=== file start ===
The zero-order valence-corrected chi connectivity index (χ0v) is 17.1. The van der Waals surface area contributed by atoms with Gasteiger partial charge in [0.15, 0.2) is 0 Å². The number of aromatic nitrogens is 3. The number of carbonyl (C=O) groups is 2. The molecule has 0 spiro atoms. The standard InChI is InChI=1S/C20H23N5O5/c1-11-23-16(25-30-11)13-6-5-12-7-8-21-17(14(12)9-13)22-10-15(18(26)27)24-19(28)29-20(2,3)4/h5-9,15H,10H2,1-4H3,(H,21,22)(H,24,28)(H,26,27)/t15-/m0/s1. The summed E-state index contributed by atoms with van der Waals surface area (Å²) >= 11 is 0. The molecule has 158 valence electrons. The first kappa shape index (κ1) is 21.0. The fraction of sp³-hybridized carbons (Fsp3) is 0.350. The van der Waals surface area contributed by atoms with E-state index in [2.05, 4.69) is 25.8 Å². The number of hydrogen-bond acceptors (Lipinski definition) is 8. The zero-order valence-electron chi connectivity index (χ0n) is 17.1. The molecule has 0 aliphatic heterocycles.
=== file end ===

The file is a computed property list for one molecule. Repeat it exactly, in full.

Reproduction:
The zero-order valence-corrected chi connectivity index (χ0v) is 17.1. The van der Waals surface area contributed by atoms with Gasteiger partial charge in [0.15, 0.2) is 0 Å². The number of aromatic nitrogens is 3. The number of carbonyl (C=O) groups is 2. The molecule has 0 spiro atoms. The standard InChI is InChI=1S/C20H23N5O5/c1-11-23-16(25-30-11)13-6-5-12-7-8-21-17(14(12)9-13)22-10-15(18(26)27)24-19(28)29-20(2,3)4/h5-9,15H,10H2,1-4H3,(H,21,22)(H,24,28)(H,26,27)/t15-/m0/s1. The summed E-state index contributed by atoms with van der Waals surface area (Å²) >= 11 is 0. The molecule has 158 valence electrons. The first kappa shape index (κ1) is 21.0. The fraction of sp³-hybridized carbons (Fsp3) is 0.350. The van der Waals surface area contributed by atoms with E-state index in [2.05, 4.69) is 25.8 Å². The number of hydrogen-bond acceptors (Lipinski definition) is 8. The zero-order valence-electron chi connectivity index (χ0n) is 17.1. The molecule has 0 aliphatic heterocycles.